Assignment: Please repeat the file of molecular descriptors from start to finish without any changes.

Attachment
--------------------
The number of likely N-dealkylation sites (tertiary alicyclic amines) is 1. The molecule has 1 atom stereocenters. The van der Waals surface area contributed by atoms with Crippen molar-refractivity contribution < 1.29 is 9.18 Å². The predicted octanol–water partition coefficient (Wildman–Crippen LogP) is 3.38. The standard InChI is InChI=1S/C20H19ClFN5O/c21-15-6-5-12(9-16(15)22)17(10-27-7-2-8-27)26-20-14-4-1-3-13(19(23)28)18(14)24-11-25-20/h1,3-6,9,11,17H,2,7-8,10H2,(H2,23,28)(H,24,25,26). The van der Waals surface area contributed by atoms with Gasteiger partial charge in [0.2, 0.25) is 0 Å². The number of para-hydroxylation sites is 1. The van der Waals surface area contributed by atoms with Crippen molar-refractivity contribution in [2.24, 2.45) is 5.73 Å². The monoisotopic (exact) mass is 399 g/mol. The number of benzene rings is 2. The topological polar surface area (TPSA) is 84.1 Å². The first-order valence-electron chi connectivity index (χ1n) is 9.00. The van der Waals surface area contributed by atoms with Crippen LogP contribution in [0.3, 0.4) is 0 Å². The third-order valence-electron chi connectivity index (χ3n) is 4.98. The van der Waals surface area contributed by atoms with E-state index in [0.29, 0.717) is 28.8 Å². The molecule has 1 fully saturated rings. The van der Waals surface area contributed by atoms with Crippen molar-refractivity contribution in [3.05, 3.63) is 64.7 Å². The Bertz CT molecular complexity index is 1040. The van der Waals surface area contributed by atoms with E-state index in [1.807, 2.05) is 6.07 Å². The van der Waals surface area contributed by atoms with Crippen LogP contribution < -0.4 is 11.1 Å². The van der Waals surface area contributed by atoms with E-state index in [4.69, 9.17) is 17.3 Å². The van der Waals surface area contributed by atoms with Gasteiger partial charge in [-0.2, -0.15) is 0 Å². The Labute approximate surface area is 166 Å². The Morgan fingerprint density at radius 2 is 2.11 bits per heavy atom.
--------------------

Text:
The number of likely N-dealkylation sites (tertiary alicyclic amines) is 1. The molecule has 1 atom stereocenters. The van der Waals surface area contributed by atoms with Crippen molar-refractivity contribution < 1.29 is 9.18 Å². The predicted octanol–water partition coefficient (Wildman–Crippen LogP) is 3.38. The standard InChI is InChI=1S/C20H19ClFN5O/c21-15-6-5-12(9-16(15)22)17(10-27-7-2-8-27)26-20-14-4-1-3-13(19(23)28)18(14)24-11-25-20/h1,3-6,9,11,17H,2,7-8,10H2,(H2,23,28)(H,24,25,26). The van der Waals surface area contributed by atoms with Gasteiger partial charge in [0.2, 0.25) is 0 Å². The number of para-hydroxylation sites is 1. The van der Waals surface area contributed by atoms with Crippen molar-refractivity contribution in [2.24, 2.45) is 5.73 Å². The monoisotopic (exact) mass is 399 g/mol. The number of benzene rings is 2. The topological polar surface area (TPSA) is 84.1 Å². The first-order valence-electron chi connectivity index (χ1n) is 9.00. The van der Waals surface area contributed by atoms with Crippen LogP contribution in [0.3, 0.4) is 0 Å². The third-order valence-electron chi connectivity index (χ3n) is 4.98. The van der Waals surface area contributed by atoms with E-state index in [0.29, 0.717) is 28.8 Å². The molecule has 1 fully saturated rings. The van der Waals surface area contributed by atoms with Crippen molar-refractivity contribution in [3.05, 3.63) is 64.7 Å². The Bertz CT molecular complexity index is 1040. The van der Waals surface area contributed by atoms with E-state index in [1.807, 2.05) is 6.07 Å². The van der Waals surface area contributed by atoms with Crippen LogP contribution < -0.4 is 11.1 Å². The van der Waals surface area contributed by atoms with E-state index in [4.69, 9.17) is 17.3 Å². The van der Waals surface area contributed by atoms with Gasteiger partial charge in [-0.2, -0.15) is 0 Å². The Labute approximate surface area is 166 Å². The Morgan fingerprint density at radius 2 is 2.11 bits per heavy atom.